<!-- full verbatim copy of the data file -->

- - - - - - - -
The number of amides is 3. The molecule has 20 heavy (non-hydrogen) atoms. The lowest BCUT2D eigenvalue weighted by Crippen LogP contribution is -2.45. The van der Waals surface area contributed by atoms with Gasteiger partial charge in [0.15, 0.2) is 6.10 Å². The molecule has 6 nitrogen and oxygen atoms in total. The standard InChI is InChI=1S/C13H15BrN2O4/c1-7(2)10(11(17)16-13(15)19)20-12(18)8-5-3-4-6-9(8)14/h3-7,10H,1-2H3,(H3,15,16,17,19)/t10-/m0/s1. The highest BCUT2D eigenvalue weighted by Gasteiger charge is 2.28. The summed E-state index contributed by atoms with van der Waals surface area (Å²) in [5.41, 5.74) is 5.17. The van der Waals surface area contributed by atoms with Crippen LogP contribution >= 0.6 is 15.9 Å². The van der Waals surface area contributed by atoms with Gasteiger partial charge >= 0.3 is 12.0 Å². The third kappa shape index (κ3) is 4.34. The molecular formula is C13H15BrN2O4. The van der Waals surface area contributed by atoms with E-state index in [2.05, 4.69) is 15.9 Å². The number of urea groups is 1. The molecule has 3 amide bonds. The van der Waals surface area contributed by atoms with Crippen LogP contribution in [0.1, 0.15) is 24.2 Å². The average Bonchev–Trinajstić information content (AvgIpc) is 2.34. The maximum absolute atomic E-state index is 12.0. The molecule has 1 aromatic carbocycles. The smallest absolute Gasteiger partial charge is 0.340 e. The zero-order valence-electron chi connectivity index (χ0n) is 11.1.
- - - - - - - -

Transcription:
The number of amides is 3. The molecule has 20 heavy (non-hydrogen) atoms. The lowest BCUT2D eigenvalue weighted by Crippen LogP contribution is -2.45. The van der Waals surface area contributed by atoms with Gasteiger partial charge in [0.15, 0.2) is 6.10 Å². The molecule has 6 nitrogen and oxygen atoms in total. The standard InChI is InChI=1S/C13H15BrN2O4/c1-7(2)10(11(17)16-13(15)19)20-12(18)8-5-3-4-6-9(8)14/h3-7,10H,1-2H3,(H3,15,16,17,19)/t10-/m0/s1. The highest BCUT2D eigenvalue weighted by Gasteiger charge is 2.28. The summed E-state index contributed by atoms with van der Waals surface area (Å²) in [5.41, 5.74) is 5.17. The van der Waals surface area contributed by atoms with Crippen LogP contribution >= 0.6 is 15.9 Å². The van der Waals surface area contributed by atoms with Gasteiger partial charge >= 0.3 is 12.0 Å². The third kappa shape index (κ3) is 4.34. The molecular formula is C13H15BrN2O4. The van der Waals surface area contributed by atoms with E-state index in [2.05, 4.69) is 15.9 Å². The number of urea groups is 1. The molecule has 3 amide bonds. The van der Waals surface area contributed by atoms with Crippen LogP contribution in [0.1, 0.15) is 24.2 Å². The average Bonchev–Trinajstić information content (AvgIpc) is 2.34. The maximum absolute atomic E-state index is 12.0. The molecule has 1 aromatic carbocycles. The smallest absolute Gasteiger partial charge is 0.340 e. The zero-order valence-electron chi connectivity index (χ0n) is 11.1.